COVID is Changing Consumers’ TastesApril 13, 2021 - by Taylor Getler
Loss of taste and/or smell is one of the most common side effects of COVID-19. While this only lasts for a few weeks for most people, others are adapting to a much more long-term loss. For some, this means enduring months with diminished or even nonexistent senses of taste and smell, and doctors are still not sure just how long it could last for the most severe “long-haul” patients. There is a real possibility that some people who have been infected will never fully recover to their pre-COVID senses. Although there is a light at the end of the tunnel with rising vaccination rates, we won’t be fully out of this pandemic for a while, and it’s important for brands to know how this phenomenon is impacting consumers.
How COVID Can Affect Consumers’ Tastes
No matter what a consumer’s preferences were before contracting COVID, a weakened sense of smell or taste can completely change the way that they perceive certain ingredients. For example, without a functioning sense of smell, common foods like garlic, chocolate, or coffee may suddenly taste disgusting. As such, many consumers that have lost some of their ability to smell or taste have been avoiding foods that they used to love because they can no longer stomach them.
How Brands Can Support Consumers Whose Tastes are Changing
Just because a consumer has lost some or all of their sense of taste/smell doesn’t mean that they can’t get any satisfaction or joy from eating. Rather, there are other elements of food that take on new importance and help heighten an otherwise bland meal.
For consumers who have a diminished sense of taste and smell, texture becomes a really significant part of making food exciting again. For example, Ben & Jerry’s® developed their iconic loaded pints because founder Ben Cohen has anosmia, which affects his own senses of taste and smell. He wanted an ice cream with a more interesting mouthfeel, and the brand’s signature blend of chunky toppings helped them eventually dominate the category. This is a great example of how consumers experiencing taste/smell loss don’t necessarily require niche or bespoke products. Texture is something that appeals to a wide range of consumers, not just those affected by COVID.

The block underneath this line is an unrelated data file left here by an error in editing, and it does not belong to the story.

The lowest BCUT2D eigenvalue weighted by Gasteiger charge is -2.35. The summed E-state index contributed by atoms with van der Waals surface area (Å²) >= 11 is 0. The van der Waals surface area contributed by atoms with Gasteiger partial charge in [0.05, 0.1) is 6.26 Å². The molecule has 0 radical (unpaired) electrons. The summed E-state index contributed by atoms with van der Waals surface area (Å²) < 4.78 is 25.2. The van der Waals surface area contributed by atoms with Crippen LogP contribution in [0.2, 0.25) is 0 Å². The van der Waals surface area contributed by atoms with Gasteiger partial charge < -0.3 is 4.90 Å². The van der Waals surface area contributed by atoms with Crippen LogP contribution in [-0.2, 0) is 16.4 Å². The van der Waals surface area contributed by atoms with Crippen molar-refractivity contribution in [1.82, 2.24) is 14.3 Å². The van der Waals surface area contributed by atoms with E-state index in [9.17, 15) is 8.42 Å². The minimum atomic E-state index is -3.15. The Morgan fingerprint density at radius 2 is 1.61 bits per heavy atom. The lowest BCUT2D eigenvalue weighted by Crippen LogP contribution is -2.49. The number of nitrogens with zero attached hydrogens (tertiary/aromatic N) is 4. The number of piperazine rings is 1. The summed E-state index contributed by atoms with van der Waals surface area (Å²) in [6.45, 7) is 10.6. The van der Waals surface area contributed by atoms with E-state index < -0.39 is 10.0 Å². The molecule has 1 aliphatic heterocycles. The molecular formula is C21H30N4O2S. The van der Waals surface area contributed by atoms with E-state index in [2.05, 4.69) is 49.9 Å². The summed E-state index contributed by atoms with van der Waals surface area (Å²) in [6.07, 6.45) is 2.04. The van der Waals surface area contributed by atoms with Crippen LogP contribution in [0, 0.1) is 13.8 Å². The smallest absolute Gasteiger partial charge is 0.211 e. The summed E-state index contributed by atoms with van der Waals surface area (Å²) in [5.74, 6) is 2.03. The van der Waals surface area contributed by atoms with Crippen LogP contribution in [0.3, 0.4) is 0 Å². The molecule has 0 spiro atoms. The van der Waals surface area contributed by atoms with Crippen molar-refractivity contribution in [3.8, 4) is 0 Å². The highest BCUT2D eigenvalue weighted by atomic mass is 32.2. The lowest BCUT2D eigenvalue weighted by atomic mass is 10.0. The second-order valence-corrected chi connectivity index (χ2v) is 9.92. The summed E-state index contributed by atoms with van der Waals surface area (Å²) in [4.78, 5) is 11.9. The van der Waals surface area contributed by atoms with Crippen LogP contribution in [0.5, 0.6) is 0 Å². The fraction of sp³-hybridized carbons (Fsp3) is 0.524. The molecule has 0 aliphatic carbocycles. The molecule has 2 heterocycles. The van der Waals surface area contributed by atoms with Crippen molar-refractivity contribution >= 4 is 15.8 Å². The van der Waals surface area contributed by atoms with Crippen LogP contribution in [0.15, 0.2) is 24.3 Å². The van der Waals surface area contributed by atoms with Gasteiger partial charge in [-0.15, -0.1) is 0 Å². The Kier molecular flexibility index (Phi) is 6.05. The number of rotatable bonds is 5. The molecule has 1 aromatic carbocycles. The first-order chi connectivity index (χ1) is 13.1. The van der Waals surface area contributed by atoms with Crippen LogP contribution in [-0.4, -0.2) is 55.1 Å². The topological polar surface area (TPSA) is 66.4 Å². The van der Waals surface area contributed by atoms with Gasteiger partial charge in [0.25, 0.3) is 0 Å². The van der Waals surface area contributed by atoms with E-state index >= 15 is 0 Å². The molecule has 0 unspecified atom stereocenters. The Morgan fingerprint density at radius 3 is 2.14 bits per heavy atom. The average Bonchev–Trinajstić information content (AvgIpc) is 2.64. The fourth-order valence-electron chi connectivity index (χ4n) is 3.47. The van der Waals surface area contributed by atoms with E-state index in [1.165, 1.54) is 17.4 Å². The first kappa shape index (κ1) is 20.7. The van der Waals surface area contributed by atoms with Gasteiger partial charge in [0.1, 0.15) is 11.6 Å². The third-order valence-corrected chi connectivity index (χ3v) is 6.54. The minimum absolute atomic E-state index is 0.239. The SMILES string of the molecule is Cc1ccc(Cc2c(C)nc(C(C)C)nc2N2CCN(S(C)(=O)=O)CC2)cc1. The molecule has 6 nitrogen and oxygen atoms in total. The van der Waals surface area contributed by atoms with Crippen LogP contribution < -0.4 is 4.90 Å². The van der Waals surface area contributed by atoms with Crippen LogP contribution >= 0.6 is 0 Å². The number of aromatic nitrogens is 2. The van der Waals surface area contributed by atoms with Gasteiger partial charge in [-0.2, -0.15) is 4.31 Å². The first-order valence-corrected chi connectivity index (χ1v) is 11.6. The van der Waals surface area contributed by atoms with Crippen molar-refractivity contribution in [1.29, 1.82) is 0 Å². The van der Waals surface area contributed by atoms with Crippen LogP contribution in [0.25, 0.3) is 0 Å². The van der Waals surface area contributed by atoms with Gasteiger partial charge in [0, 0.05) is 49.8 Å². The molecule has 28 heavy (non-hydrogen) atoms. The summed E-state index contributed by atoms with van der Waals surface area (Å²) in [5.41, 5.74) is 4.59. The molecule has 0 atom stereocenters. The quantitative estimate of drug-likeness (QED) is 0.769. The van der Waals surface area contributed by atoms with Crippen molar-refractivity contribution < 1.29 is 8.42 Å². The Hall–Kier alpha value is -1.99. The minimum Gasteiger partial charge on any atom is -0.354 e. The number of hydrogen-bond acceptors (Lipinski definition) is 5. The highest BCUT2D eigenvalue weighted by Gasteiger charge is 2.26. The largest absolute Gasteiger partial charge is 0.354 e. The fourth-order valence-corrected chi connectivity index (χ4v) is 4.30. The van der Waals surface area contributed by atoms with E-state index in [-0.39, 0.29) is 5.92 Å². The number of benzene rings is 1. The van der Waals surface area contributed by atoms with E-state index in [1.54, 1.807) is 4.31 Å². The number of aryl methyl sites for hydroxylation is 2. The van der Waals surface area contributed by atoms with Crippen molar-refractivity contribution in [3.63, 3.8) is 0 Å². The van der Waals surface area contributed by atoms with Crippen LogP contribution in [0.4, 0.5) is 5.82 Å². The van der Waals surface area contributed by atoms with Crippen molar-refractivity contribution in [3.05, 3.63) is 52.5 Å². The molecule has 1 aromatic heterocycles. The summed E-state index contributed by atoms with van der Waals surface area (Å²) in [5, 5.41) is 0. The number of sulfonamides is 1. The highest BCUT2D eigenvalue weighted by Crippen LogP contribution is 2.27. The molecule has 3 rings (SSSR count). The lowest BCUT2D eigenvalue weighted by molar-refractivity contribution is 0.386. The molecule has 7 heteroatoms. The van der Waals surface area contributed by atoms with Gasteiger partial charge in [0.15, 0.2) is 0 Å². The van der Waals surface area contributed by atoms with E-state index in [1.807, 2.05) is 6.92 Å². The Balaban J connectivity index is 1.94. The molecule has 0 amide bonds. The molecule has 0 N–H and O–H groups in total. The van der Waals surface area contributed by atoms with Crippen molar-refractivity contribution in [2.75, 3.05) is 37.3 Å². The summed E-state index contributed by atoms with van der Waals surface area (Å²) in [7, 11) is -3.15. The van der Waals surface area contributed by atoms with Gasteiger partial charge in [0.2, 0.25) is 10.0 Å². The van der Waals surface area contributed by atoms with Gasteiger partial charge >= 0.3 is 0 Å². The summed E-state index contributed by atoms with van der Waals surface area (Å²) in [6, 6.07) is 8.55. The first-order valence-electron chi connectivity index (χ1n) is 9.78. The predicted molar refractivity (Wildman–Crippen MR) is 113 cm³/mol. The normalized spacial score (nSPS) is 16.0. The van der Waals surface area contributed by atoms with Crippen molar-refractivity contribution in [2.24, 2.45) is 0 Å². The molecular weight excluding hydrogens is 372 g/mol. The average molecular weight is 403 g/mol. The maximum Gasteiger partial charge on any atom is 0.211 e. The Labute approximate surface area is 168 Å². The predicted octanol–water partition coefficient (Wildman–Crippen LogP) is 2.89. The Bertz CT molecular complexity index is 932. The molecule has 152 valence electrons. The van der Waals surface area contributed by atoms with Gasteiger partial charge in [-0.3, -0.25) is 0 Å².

For brands that already target demographics that are more vulnerable to COVID (such as older consumers), they might consider promotional campaigns that help affected consumers find new products that they can enjoy through at-home sampling programs. For patients that lose their sense of smell/taste long-term, dealing with their condition won’t just mean cutting out foods that they no longer enjoy – it also means finding new go-to products to rely on.
We’ll all be experiencing the effects of the pandemic for months and even years to come, but for some consumers, the experience is much more personal. By understanding how consumers’ needs and preferences are changing while they are dealing with the long-term loss or weakening of their abilities to taste and smell, brands can offer unique support and ensure that their products become new favorites.